I am a writing mentor with Girls Write Now, and I get the pleasure of working with Sophia, who is an entirely fabulous young woman. She’s a senior, and we’re in our third year together. I adore her, and still can’t guess how GWN was able to make such a perfect pairing.
We had our pair session today. We meet in a coffee shop near my office. I arrived a little ahead of Sophia and snagged a booth, our favorite spaces in this cafe. I fished in my bag for notebook and pen and looked up and there was Sophia, not looking her usual self. She gave me a half smile and slid in across from me.
“Oh, I’m fine,” she said.
“Mmmhmm. Why don’t I believe you?”
She smiled a more real smile. “I hate saying ‘I’m in a funk,’ but I think that’s the only thing to say. I’m in a funk.”
“Why do you hate to say it?”
“It’s so dramatic. Sounds like I’m talking in a book.”
Ha. I like that. “Talking in a book.”
After some conversation, Sophia put the source of her funk on the table, announcing a bit flippantly that she is suffering through a mid-life crisis. She is feeling that she should have accomplished more by this time in her life. She is seventeen.
But I totally understand how she’s feeling. I told her she was a little early, that I hadn’t had my first midlife crisis until I was 18. We talked about where these feelings come from and how to deal with them. Sophia said she figured she’d have her next crisis at 25 (as I did), and that each time she had one, she’d move the goal posts down a few years, maybe to 30, maybe to 35.
As our conversations pretty much always do, we moved on to talk about a thousand other things. We talk all over the place, as if we have a shared stream of consciousness. At one point, we were talking about the ocean, about snorkeling, about how alien we feel about being in the ocean, about swimming, about rainbow fish and stingrays and manta rays and jelly fish …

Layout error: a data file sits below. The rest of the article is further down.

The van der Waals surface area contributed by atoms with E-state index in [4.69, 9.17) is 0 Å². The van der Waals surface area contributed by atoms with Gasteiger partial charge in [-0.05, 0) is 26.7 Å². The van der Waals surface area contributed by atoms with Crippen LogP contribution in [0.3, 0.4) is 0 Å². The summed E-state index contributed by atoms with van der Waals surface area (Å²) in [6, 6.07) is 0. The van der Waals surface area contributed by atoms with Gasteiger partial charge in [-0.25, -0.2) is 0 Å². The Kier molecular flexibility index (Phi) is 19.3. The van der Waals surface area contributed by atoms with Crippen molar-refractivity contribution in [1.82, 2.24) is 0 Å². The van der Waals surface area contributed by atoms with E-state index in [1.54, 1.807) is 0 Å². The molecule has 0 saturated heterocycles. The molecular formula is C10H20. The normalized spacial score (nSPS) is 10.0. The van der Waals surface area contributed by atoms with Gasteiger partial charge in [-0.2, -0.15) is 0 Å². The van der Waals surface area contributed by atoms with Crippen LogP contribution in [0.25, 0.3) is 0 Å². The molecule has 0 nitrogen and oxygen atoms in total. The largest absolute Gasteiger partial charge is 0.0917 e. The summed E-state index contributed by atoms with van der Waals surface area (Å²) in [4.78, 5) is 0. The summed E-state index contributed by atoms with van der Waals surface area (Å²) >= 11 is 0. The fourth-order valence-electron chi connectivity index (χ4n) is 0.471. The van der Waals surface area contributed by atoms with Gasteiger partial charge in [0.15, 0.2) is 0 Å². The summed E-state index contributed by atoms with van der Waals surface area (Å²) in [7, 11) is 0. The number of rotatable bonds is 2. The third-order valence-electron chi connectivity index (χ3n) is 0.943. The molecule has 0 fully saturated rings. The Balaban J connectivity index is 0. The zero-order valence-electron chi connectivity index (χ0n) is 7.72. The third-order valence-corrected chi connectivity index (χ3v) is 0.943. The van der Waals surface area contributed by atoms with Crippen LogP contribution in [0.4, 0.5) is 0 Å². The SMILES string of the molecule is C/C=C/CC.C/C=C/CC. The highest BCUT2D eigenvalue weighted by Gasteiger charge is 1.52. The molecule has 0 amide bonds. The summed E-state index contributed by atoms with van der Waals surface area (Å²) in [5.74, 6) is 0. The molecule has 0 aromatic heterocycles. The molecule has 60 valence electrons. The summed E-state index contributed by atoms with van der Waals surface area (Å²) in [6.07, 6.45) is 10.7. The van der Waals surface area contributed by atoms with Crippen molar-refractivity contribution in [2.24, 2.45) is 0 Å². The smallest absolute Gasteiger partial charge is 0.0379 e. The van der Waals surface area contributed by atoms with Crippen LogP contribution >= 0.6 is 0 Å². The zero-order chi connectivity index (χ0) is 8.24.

And I suddenly thought of Diana Nyad and watching footage of one of her attempts to swim from Cuba to Florida and her being stung by box jellyfish. Both of us reached for our phones and looked her up. And we marveled at her decades-long push toward the goal of being the first person to complete that swim, and the fact that she accomplished it at 64.
Sophia put her phone down and looked at me. “She’s like us,” she said. I will admit, that took me totally by surprise because, as much as I might like it to be true, I don’t see a lot of similarities between me and Diana Nyad.
“No, she is,” Sophia insisted. “She tried to do this thing in her 20s and she didn’t make it. So she pushed the goal ahead a few years and a few years and a few years. And then she did it!”
I love that she drew this connection, and that it seemed to make her feel less of that funk she’d been carrying when she walked into the cafe. We said our goodbyes with Sophia looking more upbeat, more herself, than when she’d arrived. We’d only written for about 15 minutes, but we covered some good ground today.
I also love thinking about Nyad’s accomplishment. Thirty-six years working toward a single, precious goal. And, to my mind, being all the more impressive for achieving that goal at 64 than she would have been had she succeeded at 28. I think I’ve left mid-life crises behind me at this point, but I am holding onto this idea of Diana Nyad, this idea of staying true to my dreams and continuing to push for them even if I have tried and failed again and again.
It’s the annual Slice of Life Story Challenge over at Two Writing Teachers! With hundreds of folks participating, there’s more than a little something for everyone … and plenty of room for you to join in!